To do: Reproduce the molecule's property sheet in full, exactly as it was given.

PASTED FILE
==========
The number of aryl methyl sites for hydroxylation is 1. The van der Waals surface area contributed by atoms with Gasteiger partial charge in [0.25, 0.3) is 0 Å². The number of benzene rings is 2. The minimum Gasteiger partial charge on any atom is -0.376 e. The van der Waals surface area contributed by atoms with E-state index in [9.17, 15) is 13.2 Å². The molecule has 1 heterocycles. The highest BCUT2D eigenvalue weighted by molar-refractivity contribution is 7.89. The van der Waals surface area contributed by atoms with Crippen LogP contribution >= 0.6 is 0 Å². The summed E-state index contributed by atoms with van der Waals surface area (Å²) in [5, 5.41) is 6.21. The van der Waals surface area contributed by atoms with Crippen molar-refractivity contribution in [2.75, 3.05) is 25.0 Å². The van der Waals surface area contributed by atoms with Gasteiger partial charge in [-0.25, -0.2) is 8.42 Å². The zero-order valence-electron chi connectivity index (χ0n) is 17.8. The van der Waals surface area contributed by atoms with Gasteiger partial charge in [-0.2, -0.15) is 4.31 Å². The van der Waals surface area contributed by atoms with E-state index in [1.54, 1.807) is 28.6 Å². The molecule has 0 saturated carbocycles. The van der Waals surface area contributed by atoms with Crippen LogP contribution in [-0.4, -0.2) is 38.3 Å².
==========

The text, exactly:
The number of aryl methyl sites for hydroxylation is 1. The van der Waals surface area contributed by atoms with Gasteiger partial charge in [0.25, 0.3) is 0 Å². The number of benzene rings is 2. The minimum Gasteiger partial charge on any atom is -0.376 e. The van der Waals surface area contributed by atoms with E-state index in [9.17, 15) is 13.2 Å². The molecule has 1 heterocycles. The highest BCUT2D eigenvalue weighted by molar-refractivity contribution is 7.89. The van der Waals surface area contributed by atoms with Crippen LogP contribution >= 0.6 is 0 Å². The summed E-state index contributed by atoms with van der Waals surface area (Å²) in [5, 5.41) is 6.21. The van der Waals surface area contributed by atoms with Crippen molar-refractivity contribution in [2.75, 3.05) is 25.0 Å². The van der Waals surface area contributed by atoms with Gasteiger partial charge in [-0.25, -0.2) is 8.42 Å². The zero-order valence-electron chi connectivity index (χ0n) is 17.8. The van der Waals surface area contributed by atoms with Gasteiger partial charge in [-0.2, -0.15) is 4.31 Å². The van der Waals surface area contributed by atoms with E-state index in [1.54, 1.807) is 28.6 Å². The molecule has 0 saturated carbocycles. The van der Waals surface area contributed by atoms with Crippen LogP contribution in [-0.4, -0.2) is 38.3 Å².